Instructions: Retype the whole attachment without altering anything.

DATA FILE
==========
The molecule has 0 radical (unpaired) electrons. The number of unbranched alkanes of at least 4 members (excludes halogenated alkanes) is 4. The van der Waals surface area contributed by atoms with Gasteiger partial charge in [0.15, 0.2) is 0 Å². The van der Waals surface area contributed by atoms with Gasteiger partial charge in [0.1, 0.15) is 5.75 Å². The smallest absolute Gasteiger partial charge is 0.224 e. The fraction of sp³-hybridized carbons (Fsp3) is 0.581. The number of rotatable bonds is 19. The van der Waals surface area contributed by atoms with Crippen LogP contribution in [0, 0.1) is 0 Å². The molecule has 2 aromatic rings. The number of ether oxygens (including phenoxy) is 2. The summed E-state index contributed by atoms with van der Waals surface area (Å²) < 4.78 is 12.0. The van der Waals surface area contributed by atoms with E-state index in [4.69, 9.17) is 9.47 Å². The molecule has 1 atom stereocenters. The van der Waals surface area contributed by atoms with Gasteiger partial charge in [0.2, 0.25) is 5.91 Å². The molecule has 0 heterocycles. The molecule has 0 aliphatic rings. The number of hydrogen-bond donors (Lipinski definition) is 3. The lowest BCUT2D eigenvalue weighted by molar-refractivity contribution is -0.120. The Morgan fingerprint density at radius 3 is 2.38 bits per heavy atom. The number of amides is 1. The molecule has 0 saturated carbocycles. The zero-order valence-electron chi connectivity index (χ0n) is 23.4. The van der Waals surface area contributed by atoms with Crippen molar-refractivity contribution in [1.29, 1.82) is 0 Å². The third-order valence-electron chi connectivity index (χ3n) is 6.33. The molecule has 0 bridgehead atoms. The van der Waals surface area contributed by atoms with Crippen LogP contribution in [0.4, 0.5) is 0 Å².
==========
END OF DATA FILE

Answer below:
The molecule has 0 radical (unpaired) electrons. The number of unbranched alkanes of at least 4 members (excludes halogenated alkanes) is 4. The van der Waals surface area contributed by atoms with Gasteiger partial charge in [0.15, 0.2) is 0 Å². The van der Waals surface area contributed by atoms with Gasteiger partial charge in [0.1, 0.15) is 5.75 Å². The smallest absolute Gasteiger partial charge is 0.224 e. The fraction of sp³-hybridized carbons (Fsp3) is 0.581. The number of rotatable bonds is 19. The van der Waals surface area contributed by atoms with Crippen LogP contribution in [0, 0.1) is 0 Å². The molecule has 2 aromatic rings. The number of ether oxygens (including phenoxy) is 2. The summed E-state index contributed by atoms with van der Waals surface area (Å²) < 4.78 is 12.0. The van der Waals surface area contributed by atoms with E-state index in [4.69, 9.17) is 9.47 Å². The molecule has 1 atom stereocenters. The van der Waals surface area contributed by atoms with Gasteiger partial charge in [0.2, 0.25) is 5.91 Å². The molecule has 0 heterocycles. The molecule has 0 aliphatic rings. The number of hydrogen-bond donors (Lipinski definition) is 3. The lowest BCUT2D eigenvalue weighted by molar-refractivity contribution is -0.120. The Morgan fingerprint density at radius 3 is 2.38 bits per heavy atom. The number of amides is 1. The molecule has 0 saturated carbocycles. The zero-order valence-electron chi connectivity index (χ0n) is 23.4. The van der Waals surface area contributed by atoms with Crippen molar-refractivity contribution in [1.29, 1.82) is 0 Å². The third-order valence-electron chi connectivity index (χ3n) is 6.33. The molecule has 0 bridgehead atoms. The van der Waals surface area contributed by atoms with Crippen LogP contribution in [0.4, 0.5) is 0 Å².